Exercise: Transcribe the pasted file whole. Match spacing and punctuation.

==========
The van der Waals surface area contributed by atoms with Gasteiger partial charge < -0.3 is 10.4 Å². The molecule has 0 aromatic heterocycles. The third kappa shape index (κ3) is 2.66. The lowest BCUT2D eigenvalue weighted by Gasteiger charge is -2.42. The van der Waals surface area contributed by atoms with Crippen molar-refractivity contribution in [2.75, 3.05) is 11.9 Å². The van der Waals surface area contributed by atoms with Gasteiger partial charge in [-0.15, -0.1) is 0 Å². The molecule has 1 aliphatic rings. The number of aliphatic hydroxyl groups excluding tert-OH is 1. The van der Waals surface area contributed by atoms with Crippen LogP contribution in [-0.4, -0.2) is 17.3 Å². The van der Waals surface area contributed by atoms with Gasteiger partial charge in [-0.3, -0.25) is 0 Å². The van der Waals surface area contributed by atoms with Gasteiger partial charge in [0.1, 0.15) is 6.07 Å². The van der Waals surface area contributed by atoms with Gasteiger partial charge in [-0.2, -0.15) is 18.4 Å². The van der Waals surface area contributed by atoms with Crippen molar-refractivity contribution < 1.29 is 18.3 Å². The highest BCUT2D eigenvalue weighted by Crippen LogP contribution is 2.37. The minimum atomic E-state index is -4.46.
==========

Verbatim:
The van der Waals surface area contributed by atoms with Gasteiger partial charge < -0.3 is 10.4 Å². The molecule has 0 aromatic heterocycles. The third kappa shape index (κ3) is 2.66. The lowest BCUT2D eigenvalue weighted by Gasteiger charge is -2.42. The van der Waals surface area contributed by atoms with Crippen molar-refractivity contribution in [2.75, 3.05) is 11.9 Å². The van der Waals surface area contributed by atoms with Gasteiger partial charge in [-0.15, -0.1) is 0 Å². The molecule has 1 aliphatic rings. The number of aliphatic hydroxyl groups excluding tert-OH is 1. The van der Waals surface area contributed by atoms with Crippen LogP contribution in [-0.4, -0.2) is 17.3 Å². The van der Waals surface area contributed by atoms with Gasteiger partial charge in [-0.3, -0.25) is 0 Å². The van der Waals surface area contributed by atoms with Gasteiger partial charge in [0.1, 0.15) is 6.07 Å². The van der Waals surface area contributed by atoms with Gasteiger partial charge in [-0.2, -0.15) is 18.4 Å². The van der Waals surface area contributed by atoms with Crippen molar-refractivity contribution < 1.29 is 18.3 Å². The highest BCUT2D eigenvalue weighted by Crippen LogP contribution is 2.37. The minimum atomic E-state index is -4.46.